The purpose of this paper is to empirically investigate the impact of complexity on the triple bottom line by applying information-processing theory. Specifically, the paper assesses the impact of internal manufacturing complexity on environmental, social, and financial performance. Furthermore, the paper assesses the moderating role of connectivity and shared schema in reducing the potential negative impact of complexity on performance.

Design/methodology/approach

Multi-country survey data collected through the Global Manufacturing Research Group were utilized to test the hypotheses. The authors used structural equation modeling to test the measurement and initial structural model. Furthermore, to test the proposed moderating hypotheses, the authors applied the latent moderated structural equations approach.

Findings

The results indicate that while complexity has a negative impact on environmental and social performance, it does not significantly affect financial performance. Furthermore, this negative impact can be reduced, to some extent, through connectivity; however, shared schema does not significantly impact on the complexity-performance relationship.

Originality/value

This study presents a comprehensive analysis of the impact of complexity on sustainability. Furthermore, it provides managerial applications as it proposes specific tools to deal with the potential negative influences of complexity.

Details

International Journal of Operations & Production Management, vol. 37 no. 9
Type: Research Article
ISSN: 0144-3577

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Article
Publication date: 8 April 2019

George Onofrei, Jasna Prester, Brian Fynes, Paul Humphreys and Frank Wiengarten

Prior research has shown that operational intellectual capital (OIC) and investments in lean practices (ILP) lead to better operational performance. However, there have…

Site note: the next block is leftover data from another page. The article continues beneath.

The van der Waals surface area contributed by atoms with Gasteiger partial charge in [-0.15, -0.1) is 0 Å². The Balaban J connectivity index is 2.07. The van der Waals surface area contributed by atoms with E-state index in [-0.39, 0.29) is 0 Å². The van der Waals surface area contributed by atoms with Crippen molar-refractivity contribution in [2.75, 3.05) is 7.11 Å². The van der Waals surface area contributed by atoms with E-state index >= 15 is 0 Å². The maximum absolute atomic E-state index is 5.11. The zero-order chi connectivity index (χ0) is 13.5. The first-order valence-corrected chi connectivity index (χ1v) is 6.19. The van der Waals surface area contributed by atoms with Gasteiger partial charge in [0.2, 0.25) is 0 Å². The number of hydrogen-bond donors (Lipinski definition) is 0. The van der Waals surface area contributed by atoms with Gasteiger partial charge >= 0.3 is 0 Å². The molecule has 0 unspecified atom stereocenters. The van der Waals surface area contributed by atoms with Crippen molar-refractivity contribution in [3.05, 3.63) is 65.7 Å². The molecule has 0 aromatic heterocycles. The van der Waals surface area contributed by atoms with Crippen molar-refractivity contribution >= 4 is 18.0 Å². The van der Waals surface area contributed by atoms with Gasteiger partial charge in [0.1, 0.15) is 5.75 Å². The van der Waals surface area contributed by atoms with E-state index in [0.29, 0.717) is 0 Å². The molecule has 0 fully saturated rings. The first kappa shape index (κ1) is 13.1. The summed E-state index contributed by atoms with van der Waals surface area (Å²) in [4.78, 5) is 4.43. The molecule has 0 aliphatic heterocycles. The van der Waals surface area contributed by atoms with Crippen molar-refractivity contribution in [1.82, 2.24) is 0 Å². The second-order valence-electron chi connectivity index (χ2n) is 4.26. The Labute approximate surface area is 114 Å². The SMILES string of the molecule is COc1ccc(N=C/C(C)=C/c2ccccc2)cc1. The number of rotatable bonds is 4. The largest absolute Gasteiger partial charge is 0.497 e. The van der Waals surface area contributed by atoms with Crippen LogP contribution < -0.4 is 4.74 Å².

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1174

Abstract

Purpose

Prior research has shown that operational intellectual capital (OIC) and investments in lean practices (ILP) lead to better operational performance. However, there have been no empirical studies on the synergetic effects between OIC components and ILP. More specifically, the question – can the efficacy of ILP be increased through OIC? – has not been studied. Accordingly, the purpose of this paper is to report the empirical results of potential synergetic effects between OIC, as a knowledge-based resource, and ILP.

Design/methodology/approach

The empirical data used for this study were drawn from the fifth round of the Global Manufacturing Research Group survey project (with data collected from 528 manufacturing plants). The hypotheses are empirically tested using three ordinary least square (OLS) models.

Findings

The authors’ findings highlight the importance of leveraging a system of complementary knowledge-based resources (OIC dimensions) and addresses the need for the reformulation of lean theory in terms of the emergent knowledge-based view of the firm. The results facilitate greater understanding of the complex relationship between ILP and operational performance. Building on the contribution of Menor et al. (2007), the authors argue that OIC represents a strategic knowledge-based resource that is valuable, hard to imitate or substitute and, when leveraged effectively, generates superior operational and competitive advantage.

Practical implications

From a managerial standpoint, this study provides guidelines for managers on how to leverage OIC to enhance the efficacy of ILP. The authors argue that firms consider investing in OIC to increase the return from ILP, which, in turn, will enhance their operational performance and provide competitive advantage. The authors findings provide strong evidence of the importance of human, social and structural capital to enhance the efficacy of ILP.

Originality/value

This is the first research paper that extends the application of the intellectual capital theory in lean literature, and argues that the OIC contributes to the efficacy of ILP. The analysis facilitates greater understanding of the complex relationship between OIC dimensions, ILP and operational performance.

Details

International Journal of Operations & Production Management, vol. 39 no. 3
Type: Research Article
ISSN: 0144-3577

Keywords

Content available
Article
Publication date: 7 September 2015

Brian Fynes and Paul Coughlan

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843

Abstract

Details

International Journal of Operations & Production Management, vol. 35 no. 9
Type: Research Article
ISSN: 0144-3577

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Article
Publication date: 1 November 2002

Teresa Brannick, Séan de Búrca, Brian Fynes, Evelyn Roche and Séan Ennis